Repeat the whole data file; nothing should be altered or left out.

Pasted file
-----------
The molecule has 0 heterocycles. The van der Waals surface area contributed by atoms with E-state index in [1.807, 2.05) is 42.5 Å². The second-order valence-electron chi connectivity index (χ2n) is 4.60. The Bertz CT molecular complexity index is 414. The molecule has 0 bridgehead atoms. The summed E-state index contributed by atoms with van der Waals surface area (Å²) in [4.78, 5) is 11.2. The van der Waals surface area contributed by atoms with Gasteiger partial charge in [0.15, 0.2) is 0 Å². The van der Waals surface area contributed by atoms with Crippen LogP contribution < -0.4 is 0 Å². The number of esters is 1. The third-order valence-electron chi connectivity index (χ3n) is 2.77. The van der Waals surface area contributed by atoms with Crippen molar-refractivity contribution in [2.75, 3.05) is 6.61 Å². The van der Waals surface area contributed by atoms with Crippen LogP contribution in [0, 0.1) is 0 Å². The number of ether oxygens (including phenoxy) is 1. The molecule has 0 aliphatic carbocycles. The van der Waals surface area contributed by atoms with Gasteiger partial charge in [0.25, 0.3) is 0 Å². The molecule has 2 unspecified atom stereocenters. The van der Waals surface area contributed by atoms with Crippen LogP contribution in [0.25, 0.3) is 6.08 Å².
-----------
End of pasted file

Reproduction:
The molecule has 0 heterocycles. The van der Waals surface area contributed by atoms with E-state index in [1.807, 2.05) is 42.5 Å². The second-order valence-electron chi connectivity index (χ2n) is 4.60. The Bertz CT molecular complexity index is 414. The molecule has 0 bridgehead atoms. The summed E-state index contributed by atoms with van der Waals surface area (Å²) in [4.78, 5) is 11.2. The van der Waals surface area contributed by atoms with Gasteiger partial charge in [0.15, 0.2) is 0 Å². The van der Waals surface area contributed by atoms with Crippen LogP contribution < -0.4 is 0 Å². The number of esters is 1. The third-order valence-electron chi connectivity index (χ3n) is 2.77. The van der Waals surface area contributed by atoms with Crippen molar-refractivity contribution in [2.75, 3.05) is 6.61 Å². The van der Waals surface area contributed by atoms with Crippen LogP contribution in [0, 0.1) is 0 Å². The number of ether oxygens (including phenoxy) is 1. The molecule has 0 aliphatic carbocycles. The van der Waals surface area contributed by atoms with Gasteiger partial charge in [0.25, 0.3) is 0 Å². The molecule has 2 unspecified atom stereocenters. The van der Waals surface area contributed by atoms with Crippen LogP contribution in [0.25, 0.3) is 6.08 Å².